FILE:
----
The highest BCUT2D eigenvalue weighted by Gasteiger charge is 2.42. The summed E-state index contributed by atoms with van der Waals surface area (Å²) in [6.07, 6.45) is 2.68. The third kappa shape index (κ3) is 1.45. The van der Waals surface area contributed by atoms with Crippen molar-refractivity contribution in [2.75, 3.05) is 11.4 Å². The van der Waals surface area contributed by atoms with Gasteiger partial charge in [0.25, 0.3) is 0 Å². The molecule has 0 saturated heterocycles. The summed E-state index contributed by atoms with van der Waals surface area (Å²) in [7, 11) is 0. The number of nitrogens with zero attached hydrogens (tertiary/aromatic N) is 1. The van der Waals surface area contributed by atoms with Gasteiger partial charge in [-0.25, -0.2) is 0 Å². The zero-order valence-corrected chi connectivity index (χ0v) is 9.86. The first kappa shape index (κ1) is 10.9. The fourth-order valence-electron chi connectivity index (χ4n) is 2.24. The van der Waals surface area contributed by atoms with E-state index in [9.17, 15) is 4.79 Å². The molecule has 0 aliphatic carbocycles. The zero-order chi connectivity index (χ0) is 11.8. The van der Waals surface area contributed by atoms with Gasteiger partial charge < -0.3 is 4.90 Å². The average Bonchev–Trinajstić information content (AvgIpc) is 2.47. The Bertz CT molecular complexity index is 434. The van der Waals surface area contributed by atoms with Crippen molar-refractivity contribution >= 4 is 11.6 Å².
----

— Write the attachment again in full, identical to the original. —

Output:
The highest BCUT2D eigenvalue weighted by Gasteiger charge is 2.42. The summed E-state index contributed by atoms with van der Waals surface area (Å²) in [6.07, 6.45) is 2.68. The third kappa shape index (κ3) is 1.45. The van der Waals surface area contributed by atoms with Crippen molar-refractivity contribution in [2.75, 3.05) is 11.4 Å². The van der Waals surface area contributed by atoms with Gasteiger partial charge in [0.25, 0.3) is 0 Å². The molecule has 0 saturated heterocycles. The summed E-state index contributed by atoms with van der Waals surface area (Å²) in [7, 11) is 0. The number of nitrogens with zero attached hydrogens (tertiary/aromatic N) is 1. The van der Waals surface area contributed by atoms with Gasteiger partial charge in [-0.25, -0.2) is 0 Å². The zero-order valence-corrected chi connectivity index (χ0v) is 9.86. The first kappa shape index (κ1) is 10.9. The fourth-order valence-electron chi connectivity index (χ4n) is 2.24. The van der Waals surface area contributed by atoms with E-state index in [9.17, 15) is 4.79 Å². The molecule has 0 aliphatic carbocycles. The zero-order chi connectivity index (χ0) is 11.8. The van der Waals surface area contributed by atoms with Gasteiger partial charge < -0.3 is 4.90 Å². The average Bonchev–Trinajstić information content (AvgIpc) is 2.47. The Bertz CT molecular complexity index is 434. The van der Waals surface area contributed by atoms with Crippen molar-refractivity contribution >= 4 is 11.6 Å².